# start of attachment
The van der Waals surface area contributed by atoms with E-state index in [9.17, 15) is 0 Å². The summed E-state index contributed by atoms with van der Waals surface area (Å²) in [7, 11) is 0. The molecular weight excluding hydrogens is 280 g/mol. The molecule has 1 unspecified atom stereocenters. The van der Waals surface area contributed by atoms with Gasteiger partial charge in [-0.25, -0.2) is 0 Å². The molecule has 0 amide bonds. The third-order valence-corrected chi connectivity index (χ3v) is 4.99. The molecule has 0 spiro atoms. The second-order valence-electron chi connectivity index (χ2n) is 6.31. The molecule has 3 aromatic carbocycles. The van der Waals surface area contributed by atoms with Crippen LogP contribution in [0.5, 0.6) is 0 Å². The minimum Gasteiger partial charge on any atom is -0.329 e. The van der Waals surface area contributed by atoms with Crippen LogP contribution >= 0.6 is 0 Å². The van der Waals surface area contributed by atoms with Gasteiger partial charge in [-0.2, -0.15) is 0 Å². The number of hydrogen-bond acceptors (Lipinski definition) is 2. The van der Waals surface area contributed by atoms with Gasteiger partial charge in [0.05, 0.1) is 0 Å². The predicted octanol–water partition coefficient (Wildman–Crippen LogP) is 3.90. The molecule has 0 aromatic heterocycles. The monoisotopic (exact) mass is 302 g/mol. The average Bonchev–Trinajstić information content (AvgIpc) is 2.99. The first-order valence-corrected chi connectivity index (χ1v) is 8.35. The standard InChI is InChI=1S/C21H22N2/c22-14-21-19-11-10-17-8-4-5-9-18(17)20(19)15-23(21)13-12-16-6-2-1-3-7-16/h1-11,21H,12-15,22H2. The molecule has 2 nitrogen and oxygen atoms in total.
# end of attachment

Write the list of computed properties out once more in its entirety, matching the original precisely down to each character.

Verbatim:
The van der Waals surface area contributed by atoms with E-state index in [9.17, 15) is 0 Å². The summed E-state index contributed by atoms with van der Waals surface area (Å²) in [7, 11) is 0. The molecular weight excluding hydrogens is 280 g/mol. The molecule has 1 unspecified atom stereocenters. The van der Waals surface area contributed by atoms with Gasteiger partial charge in [-0.25, -0.2) is 0 Å². The molecule has 0 amide bonds. The third-order valence-corrected chi connectivity index (χ3v) is 4.99. The molecule has 0 spiro atoms. The second-order valence-electron chi connectivity index (χ2n) is 6.31. The molecule has 3 aromatic carbocycles. The van der Waals surface area contributed by atoms with Crippen LogP contribution in [0.5, 0.6) is 0 Å². The minimum Gasteiger partial charge on any atom is -0.329 e. The van der Waals surface area contributed by atoms with Crippen LogP contribution >= 0.6 is 0 Å². The van der Waals surface area contributed by atoms with Gasteiger partial charge in [-0.2, -0.15) is 0 Å². The number of hydrogen-bond acceptors (Lipinski definition) is 2. The van der Waals surface area contributed by atoms with Gasteiger partial charge in [0.05, 0.1) is 0 Å². The predicted octanol–water partition coefficient (Wildman–Crippen LogP) is 3.90. The molecule has 0 aromatic heterocycles. The monoisotopic (exact) mass is 302 g/mol. The average Bonchev–Trinajstić information content (AvgIpc) is 2.99. The first-order valence-corrected chi connectivity index (χ1v) is 8.35. The standard InChI is InChI=1S/C21H22N2/c22-14-21-19-11-10-17-8-4-5-9-18(17)20(19)15-23(21)13-12-16-6-2-1-3-7-16/h1-11,21H,12-15,22H2. The molecule has 2 nitrogen and oxygen atoms in total.